Inle Lake

Inle Lake is remarkably different from the three key tourist destinations of Myanmar: Yangon, Bagan and Mandalay. It is significantly smaller compared to the aforementioned main cities. It does not have as many attractions, but it is an established tourist centre in the country. This is because Inle Lake presents its visitors a different side of Myanmar; it is an example of a rural countryside town that is calm and peaceful, perfect for a vacation of relaxation. The views are also amazing. Tourists get to see the diverse landscape of Myanmar through the areas that surrounds the lake. 

Just like in other places in Myanmar, most of the attractions in Inle Lake are pagodas. The Inthas, the inhabitants of the area, are devout Buddhists and places frequently visited in their area are proof of their religious beliefs. One monastery is also a popular attraction, mainly because of the interesting performance of in-house felines. Lastly, Inle Lake is home to a different kind of garden, something that visitors from all over the world delight to see.

Alodaw Pauk Pagoda 
The Alodaw Pauk Pagoda is one of the 84,000 pagodas built by the famous king Thiri Dhamma Thawka. When King Anawrahta arrived in Inle Lake, he rebuilt the pagoda because the only thing that was left was the foot of the original. The pagoda was originally named the Innphaya Pagoda, but it was changed into Yadana Pagoda before assuming its current name. The Alodaw Pauk Pagoda is home to the gem-encrusted Shan-style Buddha stupa. Location: Nampan Village, Nyaung Shwe Township.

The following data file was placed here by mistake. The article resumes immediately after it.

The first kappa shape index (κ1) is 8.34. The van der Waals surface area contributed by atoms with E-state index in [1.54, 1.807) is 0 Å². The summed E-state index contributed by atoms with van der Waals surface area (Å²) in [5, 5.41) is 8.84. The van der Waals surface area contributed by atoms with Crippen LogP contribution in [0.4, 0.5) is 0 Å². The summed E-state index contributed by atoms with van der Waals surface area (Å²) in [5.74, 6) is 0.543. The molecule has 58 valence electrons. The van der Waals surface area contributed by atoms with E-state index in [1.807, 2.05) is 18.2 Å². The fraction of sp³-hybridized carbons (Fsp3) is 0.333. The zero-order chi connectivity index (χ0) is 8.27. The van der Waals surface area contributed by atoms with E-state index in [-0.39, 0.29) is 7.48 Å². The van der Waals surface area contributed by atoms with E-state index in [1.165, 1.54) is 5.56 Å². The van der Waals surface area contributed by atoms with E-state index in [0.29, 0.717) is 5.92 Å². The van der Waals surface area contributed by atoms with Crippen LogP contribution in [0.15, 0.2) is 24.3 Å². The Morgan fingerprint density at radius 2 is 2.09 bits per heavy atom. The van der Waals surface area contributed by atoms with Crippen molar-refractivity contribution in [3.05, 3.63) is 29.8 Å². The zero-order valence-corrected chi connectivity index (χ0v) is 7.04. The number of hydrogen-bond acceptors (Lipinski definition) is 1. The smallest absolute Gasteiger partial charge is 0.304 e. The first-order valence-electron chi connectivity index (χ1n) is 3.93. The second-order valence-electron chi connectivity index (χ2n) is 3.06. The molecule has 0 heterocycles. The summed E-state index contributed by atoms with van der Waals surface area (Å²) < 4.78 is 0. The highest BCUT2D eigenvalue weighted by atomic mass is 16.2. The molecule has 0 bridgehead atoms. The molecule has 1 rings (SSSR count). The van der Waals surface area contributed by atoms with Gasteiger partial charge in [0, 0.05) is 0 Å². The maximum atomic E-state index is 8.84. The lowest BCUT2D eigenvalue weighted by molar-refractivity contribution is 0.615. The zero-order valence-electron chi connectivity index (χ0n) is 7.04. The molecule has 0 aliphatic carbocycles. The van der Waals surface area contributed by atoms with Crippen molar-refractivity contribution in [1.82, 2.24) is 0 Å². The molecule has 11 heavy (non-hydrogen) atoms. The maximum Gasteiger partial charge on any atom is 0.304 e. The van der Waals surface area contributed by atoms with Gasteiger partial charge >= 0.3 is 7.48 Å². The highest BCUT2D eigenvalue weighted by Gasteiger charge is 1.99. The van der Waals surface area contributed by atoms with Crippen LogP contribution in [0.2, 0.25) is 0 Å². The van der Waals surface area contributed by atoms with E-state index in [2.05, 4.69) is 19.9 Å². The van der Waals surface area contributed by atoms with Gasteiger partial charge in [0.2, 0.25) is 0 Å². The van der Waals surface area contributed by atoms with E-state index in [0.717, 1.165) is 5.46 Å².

Inle Floating Gardens 
Inle Lake has a unique style of aquaculture. The Inthas live on the lake and also live off of it, thanks to their floating gardens. Intha farmers grow flowers and vegetables such as tomatoes and squash on long strips of floating land. The land is formed through the collection of tangled water hyacinth, weeds and reeds that accumulate on the rim of the lake; the Inthas tie the land down to the bottom of the lake with long bamboo poles. Location: Nampan Village, Nyaung Shwe Township. 

Nga Phe Kyaung Monastery/ Jumping Cats Monastery 
The Nga Phe Kyaung is the biggest and oldest monastery in Inle Lake. It is a beautiful wooden structure that was built on stilts over the lake at the end of the 1850s. The monastery is home to a collection of ancient Bagan, Shan, Tibet and Ava-style Buddha images. However, it’s most famous for the jumping cats. An abbot at the monastery has trained the cats to jump through a hoop like in a circus. Location: Nga Phe Kyaung Village.

Inle Lake is remarkably different from the three key tourist destinations of Myanmar: Yangon, Bagan and Mandalay. It is significantly smaller compared to the aforementioned main cities. It does not have as many attractions, but it is an established tourist centre in the country. This is because Inle Lake presents its visitors a different side of Myanmar; it is an example of a rural countryside town that is calm and peaceful, perfect for a vacation of relaxation. The views are also amazing. Tourists get to see the diverse landscape of Myanmar through the areas that surrounds the lake. 

Just like in other places in Myanmar, most of the attractions in Inle Lake are pagodas. The Inthas, the inhabitants of the area, are devout Buddhists and places frequently visited in their area are proof of their religious beliefs. One monastery is also a popular attraction, mainly because of the interesting performance of in-house felines. Lastly, Inle Lake is home to a different kind of garden, something that visitors from all over the world delight to see.

Alodaw Pauk Pagoda 
The Alodaw Pauk Pagoda is one of the 84,000 pagodas built by the famous king Thiri Dhamma Thawka. When King Anawrahta arrived in Inle Lake, he rebuilt the pagoda because the only thing that was left was the foot of the original. The pagoda was originally named the Innphaya Pagoda, but it was changed into Yadana Pagoda before assuming its current name. The Alodaw Pauk Pagoda is home to the gem-encrusted Shan-style Buddha stupa. Location: Nampan Village, Nyaung Shwe Township.